Ford et al v. Audrey Signs Inc. et al

Filing 61

ORDER: For these reasons, the Court approves the parties' settlement at ECF No. 58-1 and 60-2, except for the general release. The Clerk of Court is directed to close the case. SO ORDERED. (Signed by Judge Jessica G. L. Clarke on 5/8/2024) (vfr)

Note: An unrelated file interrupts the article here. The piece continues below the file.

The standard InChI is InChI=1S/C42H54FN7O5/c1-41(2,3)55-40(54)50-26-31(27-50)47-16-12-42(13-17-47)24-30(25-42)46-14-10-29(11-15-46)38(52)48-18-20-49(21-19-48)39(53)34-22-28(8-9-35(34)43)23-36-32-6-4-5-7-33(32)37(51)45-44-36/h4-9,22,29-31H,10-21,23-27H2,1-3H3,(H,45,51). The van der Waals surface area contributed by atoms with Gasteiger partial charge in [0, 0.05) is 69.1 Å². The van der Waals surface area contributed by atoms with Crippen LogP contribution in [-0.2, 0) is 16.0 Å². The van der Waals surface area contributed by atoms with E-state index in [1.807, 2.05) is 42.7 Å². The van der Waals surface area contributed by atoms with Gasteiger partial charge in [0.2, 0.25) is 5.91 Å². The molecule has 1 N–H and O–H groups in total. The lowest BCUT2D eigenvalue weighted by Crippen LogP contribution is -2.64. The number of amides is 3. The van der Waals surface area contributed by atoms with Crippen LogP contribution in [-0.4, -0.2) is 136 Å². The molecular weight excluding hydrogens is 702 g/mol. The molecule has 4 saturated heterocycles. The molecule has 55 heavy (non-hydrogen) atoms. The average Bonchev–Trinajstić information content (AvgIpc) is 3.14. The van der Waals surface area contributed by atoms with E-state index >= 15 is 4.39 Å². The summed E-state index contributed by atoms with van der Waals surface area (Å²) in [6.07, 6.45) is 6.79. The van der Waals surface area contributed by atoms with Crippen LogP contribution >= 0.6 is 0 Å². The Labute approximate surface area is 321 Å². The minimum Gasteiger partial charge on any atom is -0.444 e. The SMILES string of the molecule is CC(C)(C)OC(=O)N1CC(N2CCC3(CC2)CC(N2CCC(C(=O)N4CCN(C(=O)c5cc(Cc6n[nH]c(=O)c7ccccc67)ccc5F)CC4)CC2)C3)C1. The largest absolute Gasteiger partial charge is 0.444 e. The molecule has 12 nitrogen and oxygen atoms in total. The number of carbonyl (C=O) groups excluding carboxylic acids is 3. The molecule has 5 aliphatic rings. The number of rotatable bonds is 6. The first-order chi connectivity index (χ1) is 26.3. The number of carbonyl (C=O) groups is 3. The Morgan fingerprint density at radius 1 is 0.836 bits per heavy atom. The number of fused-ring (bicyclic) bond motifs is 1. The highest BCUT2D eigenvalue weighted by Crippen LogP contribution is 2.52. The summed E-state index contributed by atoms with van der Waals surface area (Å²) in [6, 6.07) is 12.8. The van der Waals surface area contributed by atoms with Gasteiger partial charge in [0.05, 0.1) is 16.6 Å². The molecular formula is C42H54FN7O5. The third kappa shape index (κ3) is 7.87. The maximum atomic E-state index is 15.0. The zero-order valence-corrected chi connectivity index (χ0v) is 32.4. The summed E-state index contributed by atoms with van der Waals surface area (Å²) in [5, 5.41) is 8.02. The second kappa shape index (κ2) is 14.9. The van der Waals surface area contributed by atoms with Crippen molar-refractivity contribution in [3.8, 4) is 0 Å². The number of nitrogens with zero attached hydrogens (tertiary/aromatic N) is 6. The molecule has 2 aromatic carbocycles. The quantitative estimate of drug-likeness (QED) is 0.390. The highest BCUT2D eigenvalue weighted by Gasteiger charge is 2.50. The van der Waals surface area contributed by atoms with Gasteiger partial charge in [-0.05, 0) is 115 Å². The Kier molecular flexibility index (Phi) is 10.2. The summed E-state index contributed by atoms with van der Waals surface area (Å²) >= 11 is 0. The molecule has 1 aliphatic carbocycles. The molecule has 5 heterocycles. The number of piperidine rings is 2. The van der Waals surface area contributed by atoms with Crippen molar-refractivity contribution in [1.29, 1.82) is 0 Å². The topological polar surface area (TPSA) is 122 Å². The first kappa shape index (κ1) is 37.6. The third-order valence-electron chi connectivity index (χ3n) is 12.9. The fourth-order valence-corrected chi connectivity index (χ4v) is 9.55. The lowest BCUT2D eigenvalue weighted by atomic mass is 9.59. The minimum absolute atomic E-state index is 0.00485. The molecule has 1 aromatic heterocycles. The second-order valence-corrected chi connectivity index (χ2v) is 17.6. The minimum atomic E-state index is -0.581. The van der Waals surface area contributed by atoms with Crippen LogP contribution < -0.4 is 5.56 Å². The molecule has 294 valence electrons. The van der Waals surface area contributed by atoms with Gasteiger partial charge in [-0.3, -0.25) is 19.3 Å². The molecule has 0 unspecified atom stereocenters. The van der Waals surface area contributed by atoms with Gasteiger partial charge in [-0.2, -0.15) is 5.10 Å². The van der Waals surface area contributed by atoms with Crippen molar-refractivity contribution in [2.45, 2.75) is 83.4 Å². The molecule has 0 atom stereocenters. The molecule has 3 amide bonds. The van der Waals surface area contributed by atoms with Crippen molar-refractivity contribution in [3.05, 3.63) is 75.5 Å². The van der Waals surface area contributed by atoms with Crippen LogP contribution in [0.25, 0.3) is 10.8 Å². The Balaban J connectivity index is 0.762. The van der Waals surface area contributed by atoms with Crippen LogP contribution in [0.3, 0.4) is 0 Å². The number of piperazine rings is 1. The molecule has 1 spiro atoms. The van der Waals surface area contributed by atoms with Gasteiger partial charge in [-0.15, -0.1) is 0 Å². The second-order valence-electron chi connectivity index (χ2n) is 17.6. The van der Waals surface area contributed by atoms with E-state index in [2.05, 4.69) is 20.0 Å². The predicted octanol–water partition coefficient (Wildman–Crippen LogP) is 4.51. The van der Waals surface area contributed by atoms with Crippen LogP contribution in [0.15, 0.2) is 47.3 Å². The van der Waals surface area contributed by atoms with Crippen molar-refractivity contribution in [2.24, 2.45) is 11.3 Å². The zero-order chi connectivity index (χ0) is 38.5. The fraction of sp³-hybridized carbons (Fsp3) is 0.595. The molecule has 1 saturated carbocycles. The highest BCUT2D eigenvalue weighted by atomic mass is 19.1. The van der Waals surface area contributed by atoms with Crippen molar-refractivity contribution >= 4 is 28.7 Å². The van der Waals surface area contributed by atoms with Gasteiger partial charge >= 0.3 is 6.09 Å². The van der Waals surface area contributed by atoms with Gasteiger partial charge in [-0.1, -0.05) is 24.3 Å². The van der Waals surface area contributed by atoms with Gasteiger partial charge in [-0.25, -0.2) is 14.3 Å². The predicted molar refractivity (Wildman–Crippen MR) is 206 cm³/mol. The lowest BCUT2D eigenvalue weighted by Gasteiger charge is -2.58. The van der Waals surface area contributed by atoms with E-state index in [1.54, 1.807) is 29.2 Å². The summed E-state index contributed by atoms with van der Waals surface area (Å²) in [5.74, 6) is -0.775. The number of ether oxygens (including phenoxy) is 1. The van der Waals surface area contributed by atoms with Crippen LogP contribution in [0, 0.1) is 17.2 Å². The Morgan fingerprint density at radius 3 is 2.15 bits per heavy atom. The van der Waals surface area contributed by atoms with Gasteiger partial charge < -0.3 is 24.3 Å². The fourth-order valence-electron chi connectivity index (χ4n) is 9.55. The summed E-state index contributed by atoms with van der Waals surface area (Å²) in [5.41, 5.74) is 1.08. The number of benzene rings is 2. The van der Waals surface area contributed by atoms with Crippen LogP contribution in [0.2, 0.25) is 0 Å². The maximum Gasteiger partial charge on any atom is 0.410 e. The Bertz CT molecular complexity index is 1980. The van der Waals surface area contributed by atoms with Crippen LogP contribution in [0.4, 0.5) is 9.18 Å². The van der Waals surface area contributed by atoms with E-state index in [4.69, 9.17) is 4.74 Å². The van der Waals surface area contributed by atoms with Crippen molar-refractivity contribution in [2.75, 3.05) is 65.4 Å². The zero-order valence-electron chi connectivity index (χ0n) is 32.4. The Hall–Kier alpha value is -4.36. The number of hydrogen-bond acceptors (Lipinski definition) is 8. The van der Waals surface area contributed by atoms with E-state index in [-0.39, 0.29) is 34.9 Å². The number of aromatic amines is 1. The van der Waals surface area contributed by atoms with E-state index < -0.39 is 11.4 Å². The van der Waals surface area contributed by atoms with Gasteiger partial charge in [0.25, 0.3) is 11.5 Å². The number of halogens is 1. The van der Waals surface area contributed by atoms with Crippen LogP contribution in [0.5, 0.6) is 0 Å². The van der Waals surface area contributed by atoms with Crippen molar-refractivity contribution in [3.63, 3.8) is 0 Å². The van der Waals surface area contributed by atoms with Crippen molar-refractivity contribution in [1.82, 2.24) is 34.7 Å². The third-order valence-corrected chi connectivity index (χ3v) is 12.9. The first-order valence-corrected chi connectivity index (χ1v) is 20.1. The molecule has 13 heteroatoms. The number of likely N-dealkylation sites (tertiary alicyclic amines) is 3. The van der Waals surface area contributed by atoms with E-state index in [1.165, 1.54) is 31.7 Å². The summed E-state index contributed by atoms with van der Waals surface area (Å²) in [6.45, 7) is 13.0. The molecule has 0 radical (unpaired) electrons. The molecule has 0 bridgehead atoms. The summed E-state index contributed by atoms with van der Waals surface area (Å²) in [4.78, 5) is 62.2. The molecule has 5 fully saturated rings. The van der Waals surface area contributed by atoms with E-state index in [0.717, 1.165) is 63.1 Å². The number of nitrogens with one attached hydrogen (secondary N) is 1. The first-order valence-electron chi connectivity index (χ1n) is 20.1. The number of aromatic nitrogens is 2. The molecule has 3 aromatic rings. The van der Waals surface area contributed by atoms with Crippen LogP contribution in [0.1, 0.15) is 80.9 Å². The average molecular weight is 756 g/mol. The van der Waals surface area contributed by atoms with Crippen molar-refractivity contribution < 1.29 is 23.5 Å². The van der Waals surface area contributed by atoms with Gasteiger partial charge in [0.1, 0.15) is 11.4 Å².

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UNITED STATES DISTRICT COURT SOUTHERN DISTRICT OF NEW YORK ETHAN RYAN FORD and EMILIO GOMEZ, on behalf themselves, FLSA Collective Plaintiffs and the Class, Plaintiffs, -againstAUDREY SIGNS INC., BOB BLACK, and HARRIET BLACK, 21-CV-9262 (JGLC) ORDER Defendants. JESSICA G. L. CLARKE, United States District Judge: This matter is before the Court for review of the parties’ proposed settlement agreement (the “Settlement Agreement”) (ECF Nos. 58-1; 60-2) pursuant to Cheeks v. Freeport Pancake House, Inc., 796 F.3d 199 (2d Cir. 2015). On May 7, 2024, the Court held a conference with the parties to discuss their approval request. See ECF No. 59. For the reasons stated on the record, along with those stated herein, the Court approves the parties’ Settlement Agreement. During the conference, the Court found that the monetary damages to Plaintiffs and the parties’ proposed non-disparagement provision are reasonable. See Khan v. Young Adult Inst., Inc., No. 18-CV-2824 (HBP), 2018 WL 6250658, at *2 (S.D.N.Y. Nov. 29, 2018) (collecting cases of approved FLSA settlements where plaintiff recovered damages between 25–40% of plaintiff’s maximum recovery); Lazaro-Garcia v. Sengupta Food Servs., No. 15-CV-4259 (RA), 2015 WL 9162701, at *3 (S.D.N.Y. Dec. 15, 2015) (concluding that non-disparagement provisions in FLSA settlements “must include a carve-out for truthful statements about plaintiffs’ experience litigating their case”). The Court, however, could not approve the fees to Plaintiffs’ counsel without revised billing records. Plaintiffs’ counsel has now submitted those records, which the Court has reviewed. ECF No. 60-1. Although Plaintiffs’ fees are 40% of the total award, they are reasonable here. The Second Circuit has suggested that a fee award “between 40 and 43.6 percent of the total settlement payment without adequate documentation to support such a fee award” can be unreasonable and has the potential for abuse. See Cheeks, 796 F.3d at 206 (internal quotation marks omitted). The Second Circuit has also made clear, however, that “there is no explicit limit on attorneys’ fees in FLSA actions and district courts should not, in effect and practice, implement such a limit.” Fisher v. SD Prot. Inc., 948 F.3d 593, 603 (2d Cir. 2020). Here, Plaintiffs have provided documentation to support the fee awards. This amount was previously approved by the clients in their retainer agreement with counsel. See ECF No. 58-3. Furthermore, counsel’s lodestar confirms the reasonableness of the fees under the parties’ agreement. Counsel’s billable rates are $300 per hour for an associate and $400 per hour for a partner in an FLSA matter; these rates are in line with those approved in other FLSA cases. See Dougherty v. 2With Deli Corp., No. 23-CV-03496 (ER), 2023 WL 8432866, at *2 (S.D.N.Y. Dec. 5, 2023); Vasquez v. Tasty Picks II Corp., 21-CV-8799 (ER), 2022 WL 17249365, at 2–3 (S.D.N.Y. Nov. 28, 2022). The Court has reviewed counsel’s revised billing records, which indicate that counsel spent approximately 182 hours over the past three years on this case, resulting in a lodestar of $55,710. See ECF No. 60-1 at 10. This amount is more than what counsel will receive through the Settlement Agreement. As such, these records confirm the reasonableness of fees. Lastly, although the Court found during the conference that the parties’ agreed-upon release in the Settlement Agreement is overly broad, that does not require the Court to deny approval here. The Settlement Agreement expressly releases claims other than wage and hour, including claims for discrimination, harassment and personal injury, among others, that were never raised in this case. It also includes a broad set of released entities including any past, present or future entities related to Defendants. Releasing claims in this overbroad way would be “contrary to FLSA’s remedial aims and the policy embodied in it.” Bland v. Doyle, 20-CV-3226 (AJN), 2021 WL 3501091, at *2 (S.D.N.Y. Aug. 9, 2021). As the parties agreed on the record, in lieu of rejecting the Settlement Agreement and requiring the parties to agree to a new release or litigate this action, the parties will rely on the severability provision of the Settlement Agreement. That provision allows the Settlement Agreement to continue even if a provision is “judicially declared to be invalid or unenforceable.” ECF No. 58-1 at 6. Thus, the Court need not reject the entire settlement. The parties’ Settlement Agreement remains enforceable, and “the release provision may thus be enforced only as to claims related to the wage-and-hour issues in this case.” Bland, 2012 WL 3501091, at *2. For these reasons, the Court approves the parties’ settlement at ECF No. 58-1 and 60-2, except for the general release. The Clerk of Court is directed to close the case. Dated: May 8, 2024 New York, New York SO ORDERED. JESSICA G. L. CLARKE United States District Judge

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